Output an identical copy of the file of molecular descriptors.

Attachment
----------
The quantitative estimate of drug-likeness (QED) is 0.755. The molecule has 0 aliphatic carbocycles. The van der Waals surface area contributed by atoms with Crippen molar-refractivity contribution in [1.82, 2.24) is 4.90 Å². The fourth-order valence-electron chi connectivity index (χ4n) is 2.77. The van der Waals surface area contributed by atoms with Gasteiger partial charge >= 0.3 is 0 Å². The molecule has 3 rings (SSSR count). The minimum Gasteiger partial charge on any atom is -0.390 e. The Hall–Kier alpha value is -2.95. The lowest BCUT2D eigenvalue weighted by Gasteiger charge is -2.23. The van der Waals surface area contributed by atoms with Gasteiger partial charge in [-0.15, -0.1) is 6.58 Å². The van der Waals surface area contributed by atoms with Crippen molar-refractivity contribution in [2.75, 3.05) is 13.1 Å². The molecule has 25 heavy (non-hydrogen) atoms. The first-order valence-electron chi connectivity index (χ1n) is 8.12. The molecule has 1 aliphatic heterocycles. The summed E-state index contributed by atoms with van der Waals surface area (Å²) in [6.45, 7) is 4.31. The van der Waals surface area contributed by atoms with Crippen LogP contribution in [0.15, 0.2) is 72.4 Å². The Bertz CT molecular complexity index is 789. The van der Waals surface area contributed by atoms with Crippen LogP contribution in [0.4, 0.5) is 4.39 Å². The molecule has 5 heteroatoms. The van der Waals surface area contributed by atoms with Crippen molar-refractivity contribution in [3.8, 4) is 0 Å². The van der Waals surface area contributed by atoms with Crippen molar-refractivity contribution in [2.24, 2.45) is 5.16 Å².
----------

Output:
The quantitative estimate of drug-likeness (QED) is 0.755. The molecule has 0 aliphatic carbocycles. The van der Waals surface area contributed by atoms with Crippen molar-refractivity contribution in [1.82, 2.24) is 4.90 Å². The fourth-order valence-electron chi connectivity index (χ4n) is 2.77. The van der Waals surface area contributed by atoms with Gasteiger partial charge >= 0.3 is 0 Å². The molecule has 3 rings (SSSR count). The minimum Gasteiger partial charge on any atom is -0.390 e. The Hall–Kier alpha value is -2.95. The lowest BCUT2D eigenvalue weighted by Gasteiger charge is -2.23. The van der Waals surface area contributed by atoms with Gasteiger partial charge in [-0.15, -0.1) is 6.58 Å². The van der Waals surface area contributed by atoms with Crippen molar-refractivity contribution in [2.75, 3.05) is 13.1 Å². The molecule has 25 heavy (non-hydrogen) atoms. The first-order valence-electron chi connectivity index (χ1n) is 8.12. The molecule has 1 aliphatic heterocycles. The summed E-state index contributed by atoms with van der Waals surface area (Å²) in [6.45, 7) is 4.31. The van der Waals surface area contributed by atoms with Crippen LogP contribution in [0.15, 0.2) is 72.4 Å². The Bertz CT molecular complexity index is 789. The van der Waals surface area contributed by atoms with Crippen LogP contribution in [0.4, 0.5) is 4.39 Å². The molecule has 5 heteroatoms. The van der Waals surface area contributed by atoms with Crippen molar-refractivity contribution in [3.8, 4) is 0 Å². The van der Waals surface area contributed by atoms with Crippen molar-refractivity contribution in [2.24, 2.45) is 5.16 Å².